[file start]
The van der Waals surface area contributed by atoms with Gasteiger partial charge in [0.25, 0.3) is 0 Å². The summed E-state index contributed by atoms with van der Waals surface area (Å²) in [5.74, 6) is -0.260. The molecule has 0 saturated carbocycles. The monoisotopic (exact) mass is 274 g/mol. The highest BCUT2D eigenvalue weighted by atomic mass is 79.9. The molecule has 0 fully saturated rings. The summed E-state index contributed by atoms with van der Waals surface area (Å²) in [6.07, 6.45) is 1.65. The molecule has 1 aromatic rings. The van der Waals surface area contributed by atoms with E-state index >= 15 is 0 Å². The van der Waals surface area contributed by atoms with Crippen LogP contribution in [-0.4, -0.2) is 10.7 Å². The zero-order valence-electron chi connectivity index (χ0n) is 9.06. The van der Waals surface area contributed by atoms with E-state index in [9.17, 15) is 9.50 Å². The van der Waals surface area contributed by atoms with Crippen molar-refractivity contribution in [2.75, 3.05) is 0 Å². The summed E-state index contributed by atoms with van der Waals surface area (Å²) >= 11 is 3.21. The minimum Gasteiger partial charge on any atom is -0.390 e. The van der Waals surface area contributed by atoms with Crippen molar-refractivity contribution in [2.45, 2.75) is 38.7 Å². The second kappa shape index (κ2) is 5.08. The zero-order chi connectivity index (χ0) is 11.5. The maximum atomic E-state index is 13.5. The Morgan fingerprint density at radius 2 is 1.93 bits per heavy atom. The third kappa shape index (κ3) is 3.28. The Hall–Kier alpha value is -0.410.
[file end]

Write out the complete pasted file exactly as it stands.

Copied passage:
The van der Waals surface area contributed by atoms with Gasteiger partial charge in [0.25, 0.3) is 0 Å². The summed E-state index contributed by atoms with van der Waals surface area (Å²) in [5.74, 6) is -0.260. The molecule has 0 saturated carbocycles. The monoisotopic (exact) mass is 274 g/mol. The highest BCUT2D eigenvalue weighted by atomic mass is 79.9. The molecule has 0 fully saturated rings. The summed E-state index contributed by atoms with van der Waals surface area (Å²) in [6.07, 6.45) is 1.65. The molecule has 1 aromatic rings. The van der Waals surface area contributed by atoms with E-state index >= 15 is 0 Å². The van der Waals surface area contributed by atoms with Crippen LogP contribution in [-0.4, -0.2) is 10.7 Å². The zero-order valence-electron chi connectivity index (χ0n) is 9.06. The van der Waals surface area contributed by atoms with E-state index in [9.17, 15) is 9.50 Å². The van der Waals surface area contributed by atoms with Crippen molar-refractivity contribution in [2.75, 3.05) is 0 Å². The summed E-state index contributed by atoms with van der Waals surface area (Å²) >= 11 is 3.21. The minimum Gasteiger partial charge on any atom is -0.390 e. The van der Waals surface area contributed by atoms with Crippen molar-refractivity contribution in [2.45, 2.75) is 38.7 Å². The second kappa shape index (κ2) is 5.08. The zero-order chi connectivity index (χ0) is 11.5. The maximum atomic E-state index is 13.5. The Morgan fingerprint density at radius 2 is 1.93 bits per heavy atom. The third kappa shape index (κ3) is 3.28. The Hall–Kier alpha value is -0.410.